22.1 points/game (22nd in the country)

Returning players with starting experience: 10

Key players: LB Alani Fua, FS Craig Bills, LB Bronson Kaufusi, DB Jordan Jackson


The principles of the BYU defensive playbook was actually broken down in this very space eight months ago upon Diaco's hiring, when I shared the essence of his 3-4 system at Notre Dame. The Cougars run a highly similar system predicated on three defensive linemen occupying blockers up front to allow linebackers to flow to the ball.

There's a mix of two-gap and one-gap principles, which could lean further in one direction than the other depending on how the new Cougar linemen developed in camp. BYU's front seven underwent a major makeover this summer, having waved good-bye to five first-stringers, including NFL second-round pick Kyle Van Noy.

Defensive coordinator Nick Powell will blitz from a handful of varying angles , though generally speaking, he prefers simplicity and execution over disguise and multiplicity. Last season, the Cougars felt comfortable with their base defense and nickel package keeping up with opponents' no-huddle attacks due to decent athleticism at most positions.

BYU often played a rotation of the same zone coverages against up-tempo teams and slower attacks. Against spread teams that employed wider splits with their receivers, Cougar corners were essentially left on islands outside the numbers (a common ploy in today's college football), forced to work in man-to-man and then picked on.

While opponents could still have success against the BYU pass defense this season, it won't be because of formation structure and a lacking secondary. Much of that group returns, though the same cannot be said of the players up front, who provided them with at least a decent pass rush one year ago.


All eyes should be directed to the revamped front seven, but we'll start with the back four because it has the talent to mesh into a very good unit. The senior Bills was all over the Notre Dame tape, racking up 15 tackles, 1.5 tackles for loss and an interception. From only a single game, it was easy to understand why the Provo native has played in every single game of his career with good instincts and range.

Sophomore Dallin Leavitt is the youngster among the starting defensive backfield at the other safety spot, having played in all 13 games as a freshman. Another second-year player, Michael Davis, is a converted wideout who owns the title of fastest player on the team, speed he'll use from nickel position. Outside corners Jordan Johnson and Robertston Daniel are both savvy seniors with All-Independent first team accolades to their names from one season or another.

At the second level, it will be up to Fua and Kaufusi to maintain the reputation developed by last fall's Cougar linebackers as one of the nation's top groups. Fua is a versatile, experienced senior on the strongside that I like a lot, while Kaufusi has moved from his home on the defensive line to weakside linebacker. He has the necessary athleticism to play out in space, having suited up for BYU basketball, but if he's really to most often from a two-point stance, the mental game for him will be much different.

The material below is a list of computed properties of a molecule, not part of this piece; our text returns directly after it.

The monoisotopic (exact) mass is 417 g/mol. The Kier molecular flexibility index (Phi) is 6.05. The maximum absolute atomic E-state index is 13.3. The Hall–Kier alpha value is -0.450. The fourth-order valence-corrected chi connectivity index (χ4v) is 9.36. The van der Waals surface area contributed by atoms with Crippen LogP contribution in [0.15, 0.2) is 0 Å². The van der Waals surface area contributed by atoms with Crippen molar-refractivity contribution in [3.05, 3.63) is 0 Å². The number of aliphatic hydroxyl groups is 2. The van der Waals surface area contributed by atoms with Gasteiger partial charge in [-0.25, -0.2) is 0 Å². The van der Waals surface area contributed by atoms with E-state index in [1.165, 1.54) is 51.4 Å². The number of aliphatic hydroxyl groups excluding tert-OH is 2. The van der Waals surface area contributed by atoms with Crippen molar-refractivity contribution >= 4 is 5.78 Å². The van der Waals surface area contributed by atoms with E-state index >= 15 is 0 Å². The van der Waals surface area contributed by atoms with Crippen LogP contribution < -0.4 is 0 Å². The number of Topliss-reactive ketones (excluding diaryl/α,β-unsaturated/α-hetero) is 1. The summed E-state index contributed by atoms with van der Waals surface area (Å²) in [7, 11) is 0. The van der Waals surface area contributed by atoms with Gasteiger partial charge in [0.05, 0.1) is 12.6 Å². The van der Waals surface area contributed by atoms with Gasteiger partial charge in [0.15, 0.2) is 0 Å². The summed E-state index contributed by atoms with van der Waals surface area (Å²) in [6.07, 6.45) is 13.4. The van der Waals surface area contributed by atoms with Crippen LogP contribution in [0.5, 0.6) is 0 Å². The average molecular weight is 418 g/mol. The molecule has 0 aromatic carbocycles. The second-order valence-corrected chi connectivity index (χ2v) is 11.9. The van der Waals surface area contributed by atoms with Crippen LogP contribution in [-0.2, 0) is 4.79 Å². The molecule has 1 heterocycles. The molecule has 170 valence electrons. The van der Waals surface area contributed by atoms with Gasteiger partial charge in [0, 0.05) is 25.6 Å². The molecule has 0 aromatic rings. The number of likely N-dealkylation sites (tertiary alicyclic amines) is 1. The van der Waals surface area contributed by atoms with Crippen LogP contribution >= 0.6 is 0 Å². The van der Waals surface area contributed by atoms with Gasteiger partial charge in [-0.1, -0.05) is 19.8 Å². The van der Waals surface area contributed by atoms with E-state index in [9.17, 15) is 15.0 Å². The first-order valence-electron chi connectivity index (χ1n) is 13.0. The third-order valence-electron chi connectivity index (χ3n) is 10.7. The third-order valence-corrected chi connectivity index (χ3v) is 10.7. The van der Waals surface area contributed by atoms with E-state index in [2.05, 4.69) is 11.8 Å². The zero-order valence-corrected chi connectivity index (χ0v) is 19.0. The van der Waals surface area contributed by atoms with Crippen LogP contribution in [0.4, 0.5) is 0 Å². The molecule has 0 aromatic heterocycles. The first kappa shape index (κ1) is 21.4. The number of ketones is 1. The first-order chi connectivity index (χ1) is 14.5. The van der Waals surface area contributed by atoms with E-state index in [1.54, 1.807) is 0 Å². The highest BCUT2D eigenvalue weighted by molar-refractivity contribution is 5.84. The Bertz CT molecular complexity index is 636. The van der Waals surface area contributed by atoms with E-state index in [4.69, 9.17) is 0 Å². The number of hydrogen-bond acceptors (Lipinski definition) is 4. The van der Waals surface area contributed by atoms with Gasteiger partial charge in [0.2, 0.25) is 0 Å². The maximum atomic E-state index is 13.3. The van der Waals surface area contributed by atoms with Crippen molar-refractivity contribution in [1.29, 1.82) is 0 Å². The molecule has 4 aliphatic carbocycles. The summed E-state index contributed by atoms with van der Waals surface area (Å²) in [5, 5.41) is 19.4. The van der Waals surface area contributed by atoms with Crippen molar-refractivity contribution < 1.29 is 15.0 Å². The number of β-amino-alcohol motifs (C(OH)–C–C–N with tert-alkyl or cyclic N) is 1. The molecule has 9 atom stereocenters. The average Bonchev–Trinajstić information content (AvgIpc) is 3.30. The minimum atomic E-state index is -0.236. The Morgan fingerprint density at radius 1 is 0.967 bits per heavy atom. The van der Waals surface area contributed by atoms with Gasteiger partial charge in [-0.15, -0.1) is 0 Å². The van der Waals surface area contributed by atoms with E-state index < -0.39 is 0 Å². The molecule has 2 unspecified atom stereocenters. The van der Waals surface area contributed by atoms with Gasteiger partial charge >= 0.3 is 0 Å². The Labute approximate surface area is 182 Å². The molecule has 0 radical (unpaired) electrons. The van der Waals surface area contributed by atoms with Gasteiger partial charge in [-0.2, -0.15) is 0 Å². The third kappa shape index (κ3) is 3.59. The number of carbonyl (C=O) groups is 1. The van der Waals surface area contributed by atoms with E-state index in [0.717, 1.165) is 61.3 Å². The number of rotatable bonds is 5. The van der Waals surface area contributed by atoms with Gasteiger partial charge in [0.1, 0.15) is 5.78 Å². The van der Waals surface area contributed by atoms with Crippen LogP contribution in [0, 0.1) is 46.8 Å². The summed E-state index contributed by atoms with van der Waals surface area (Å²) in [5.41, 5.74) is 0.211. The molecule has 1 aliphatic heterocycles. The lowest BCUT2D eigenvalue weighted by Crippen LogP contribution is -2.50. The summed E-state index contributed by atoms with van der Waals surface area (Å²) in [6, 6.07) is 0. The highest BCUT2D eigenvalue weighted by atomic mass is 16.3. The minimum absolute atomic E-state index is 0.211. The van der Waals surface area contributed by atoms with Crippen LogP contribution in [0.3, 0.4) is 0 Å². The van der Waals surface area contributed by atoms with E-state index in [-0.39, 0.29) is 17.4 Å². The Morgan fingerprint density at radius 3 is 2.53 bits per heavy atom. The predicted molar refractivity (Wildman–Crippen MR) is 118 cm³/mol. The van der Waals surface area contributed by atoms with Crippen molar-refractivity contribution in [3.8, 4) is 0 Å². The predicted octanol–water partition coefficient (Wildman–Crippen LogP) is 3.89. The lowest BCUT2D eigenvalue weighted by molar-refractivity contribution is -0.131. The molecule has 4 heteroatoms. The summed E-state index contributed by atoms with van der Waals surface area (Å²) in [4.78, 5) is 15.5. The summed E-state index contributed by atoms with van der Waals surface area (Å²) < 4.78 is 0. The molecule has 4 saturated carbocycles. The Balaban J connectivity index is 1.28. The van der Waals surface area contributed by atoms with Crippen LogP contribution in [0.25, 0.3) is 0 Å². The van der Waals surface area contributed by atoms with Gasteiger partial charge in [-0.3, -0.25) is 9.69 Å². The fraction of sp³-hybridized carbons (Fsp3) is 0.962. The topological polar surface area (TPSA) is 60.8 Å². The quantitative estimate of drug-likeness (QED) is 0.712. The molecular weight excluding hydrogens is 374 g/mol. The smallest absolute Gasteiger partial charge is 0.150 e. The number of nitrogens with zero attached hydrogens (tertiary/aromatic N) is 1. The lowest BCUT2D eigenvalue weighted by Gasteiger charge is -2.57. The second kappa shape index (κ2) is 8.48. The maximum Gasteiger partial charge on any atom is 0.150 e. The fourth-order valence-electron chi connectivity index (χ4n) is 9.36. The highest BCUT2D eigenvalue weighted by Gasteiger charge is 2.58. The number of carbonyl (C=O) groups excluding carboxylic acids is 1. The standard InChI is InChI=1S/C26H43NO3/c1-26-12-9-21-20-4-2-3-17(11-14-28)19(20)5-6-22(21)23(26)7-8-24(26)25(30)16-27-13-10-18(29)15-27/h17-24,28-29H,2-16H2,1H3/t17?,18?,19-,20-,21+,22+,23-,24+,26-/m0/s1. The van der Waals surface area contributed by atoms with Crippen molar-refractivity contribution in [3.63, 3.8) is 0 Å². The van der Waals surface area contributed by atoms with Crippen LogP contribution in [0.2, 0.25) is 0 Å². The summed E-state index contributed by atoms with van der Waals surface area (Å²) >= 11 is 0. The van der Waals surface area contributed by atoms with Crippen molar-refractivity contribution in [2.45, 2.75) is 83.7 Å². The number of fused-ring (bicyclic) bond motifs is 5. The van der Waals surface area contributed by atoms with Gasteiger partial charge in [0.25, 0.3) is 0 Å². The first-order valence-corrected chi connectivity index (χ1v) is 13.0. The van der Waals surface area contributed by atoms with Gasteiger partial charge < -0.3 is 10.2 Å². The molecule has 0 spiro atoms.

The inside linebacker spots tentatively belong to 6-foot-1, 235-pounders Zac Stout and Manca Pikula. The aptly named Stout returns after a season away from the gridiron, and Pikula notched just 17 tackles last fall, somehow in addition to a 3.5 sack total good for second best on the team.  Their collective inexperience could play a major factor in UConn's offensive success, if the Huskies can take advantage of it.

And the same goes for the starting linemen. Teams soft in the middle are subject to exploitation through the run and the pass, which puts a lot of pressure on new nose tackle Travis Tuiloma. The sophomore checks in at only 6-foot-2, 285 pounds, more than 20 pounds lighter than his primary opposition tonight, UConn center Alex Mateas. Of course, the battle in the trenches isn't so much a fight on the scale as it is for leverage, which Mateas has lost in the past.

Junior Remington Peck is the only starter to return from last year's defensive line. He recorded 38 stops, 4.5 tackles for loss and a pair of fumble recoveries, while helping to hold opponents to a mere 11 rushing touchdowns all season. Peck's bookend on the left side is Graham Rowley, who earned three starts in 2013 even after leaving for the program the season before for a year-long church mission.

None of the BYU big bodies up front own an array of pass rush moves, meaning when the Cougars drops into eight-man coverages, there's no reason even an inexperienced UConn line shouldn't hold up most of the time.

UConn's gameplan

The plan here should be simple.

First, the Huskies must pound newly dubbed starter Max DeLorenzo up the middle behind their best lineman in Mateas and straight at BYU's soft interior. If they're unable to gain yards between the tackles, it's going to be a long night regardless of the rest of the gameplan.

Sprinkled in with those gut, power and dive plays ought to be multiple forms of play-action. UConn needs to test the discipline of those new inside linebackers and attempt to cash in for quick scores on big plays, as any underdog must.  And the target of those deep bombs should often be Geremy Davis. Every opponent from 2013 knew the now senior captain was the Huskies' favorite target in the passing game, and the 6-foot-3 catching machine still got the job done at a high level.

That won't change this fall.